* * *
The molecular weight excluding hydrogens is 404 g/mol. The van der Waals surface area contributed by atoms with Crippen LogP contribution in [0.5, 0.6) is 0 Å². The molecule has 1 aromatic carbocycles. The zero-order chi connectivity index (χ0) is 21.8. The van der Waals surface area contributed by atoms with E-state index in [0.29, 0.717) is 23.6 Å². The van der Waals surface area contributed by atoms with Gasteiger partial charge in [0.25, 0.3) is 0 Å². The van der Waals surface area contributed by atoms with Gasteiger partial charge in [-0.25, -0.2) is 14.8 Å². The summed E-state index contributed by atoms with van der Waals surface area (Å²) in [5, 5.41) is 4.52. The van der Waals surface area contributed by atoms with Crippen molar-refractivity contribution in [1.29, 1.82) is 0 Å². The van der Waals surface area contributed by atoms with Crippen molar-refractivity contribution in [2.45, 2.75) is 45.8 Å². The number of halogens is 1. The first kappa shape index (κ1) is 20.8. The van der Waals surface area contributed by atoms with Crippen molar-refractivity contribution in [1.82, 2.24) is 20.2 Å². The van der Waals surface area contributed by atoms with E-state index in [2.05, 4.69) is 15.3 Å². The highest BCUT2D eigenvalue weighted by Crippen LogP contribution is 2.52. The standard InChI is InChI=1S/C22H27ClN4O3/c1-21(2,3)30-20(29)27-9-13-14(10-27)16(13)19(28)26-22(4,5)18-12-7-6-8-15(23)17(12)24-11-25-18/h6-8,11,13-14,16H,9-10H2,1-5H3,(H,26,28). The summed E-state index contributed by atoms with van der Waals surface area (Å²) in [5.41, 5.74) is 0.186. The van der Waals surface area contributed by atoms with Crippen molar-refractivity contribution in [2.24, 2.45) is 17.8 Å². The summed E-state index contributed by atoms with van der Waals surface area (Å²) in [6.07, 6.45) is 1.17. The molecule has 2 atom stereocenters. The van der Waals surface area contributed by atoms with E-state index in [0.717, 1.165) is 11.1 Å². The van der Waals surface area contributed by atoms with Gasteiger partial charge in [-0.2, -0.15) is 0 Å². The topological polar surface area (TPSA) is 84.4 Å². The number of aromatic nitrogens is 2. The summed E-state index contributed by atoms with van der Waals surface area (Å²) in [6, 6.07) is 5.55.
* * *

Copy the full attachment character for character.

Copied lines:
The molecular weight excluding hydrogens is 404 g/mol. The van der Waals surface area contributed by atoms with Crippen LogP contribution in [0.5, 0.6) is 0 Å². The molecule has 1 aromatic carbocycles. The zero-order chi connectivity index (χ0) is 21.8. The van der Waals surface area contributed by atoms with E-state index in [0.29, 0.717) is 23.6 Å². The van der Waals surface area contributed by atoms with Gasteiger partial charge in [0.25, 0.3) is 0 Å². The van der Waals surface area contributed by atoms with Gasteiger partial charge in [-0.25, -0.2) is 14.8 Å². The summed E-state index contributed by atoms with van der Waals surface area (Å²) in [5, 5.41) is 4.52. The van der Waals surface area contributed by atoms with Crippen molar-refractivity contribution in [1.29, 1.82) is 0 Å². The van der Waals surface area contributed by atoms with Crippen molar-refractivity contribution in [2.45, 2.75) is 45.8 Å². The number of halogens is 1. The first kappa shape index (κ1) is 20.8. The van der Waals surface area contributed by atoms with Crippen molar-refractivity contribution in [1.82, 2.24) is 20.2 Å². The van der Waals surface area contributed by atoms with E-state index in [2.05, 4.69) is 15.3 Å². The highest BCUT2D eigenvalue weighted by Crippen LogP contribution is 2.52. The standard InChI is InChI=1S/C22H27ClN4O3/c1-21(2,3)30-20(29)27-9-13-14(10-27)16(13)19(28)26-22(4,5)18-12-7-6-8-15(23)17(12)24-11-25-18/h6-8,11,13-14,16H,9-10H2,1-5H3,(H,26,28). The summed E-state index contributed by atoms with van der Waals surface area (Å²) in [5.41, 5.74) is 0.186. The van der Waals surface area contributed by atoms with Crippen molar-refractivity contribution in [2.24, 2.45) is 17.8 Å². The summed E-state index contributed by atoms with van der Waals surface area (Å²) in [6.07, 6.45) is 1.17. The molecule has 2 atom stereocenters. The van der Waals surface area contributed by atoms with E-state index in [0.717, 1.165) is 11.1 Å². The van der Waals surface area contributed by atoms with Gasteiger partial charge in [-0.2, -0.15) is 0 Å². The topological polar surface area (TPSA) is 84.4 Å². The number of aromatic nitrogens is 2. The summed E-state index contributed by atoms with van der Waals surface area (Å²) in [6, 6.07) is 5.55.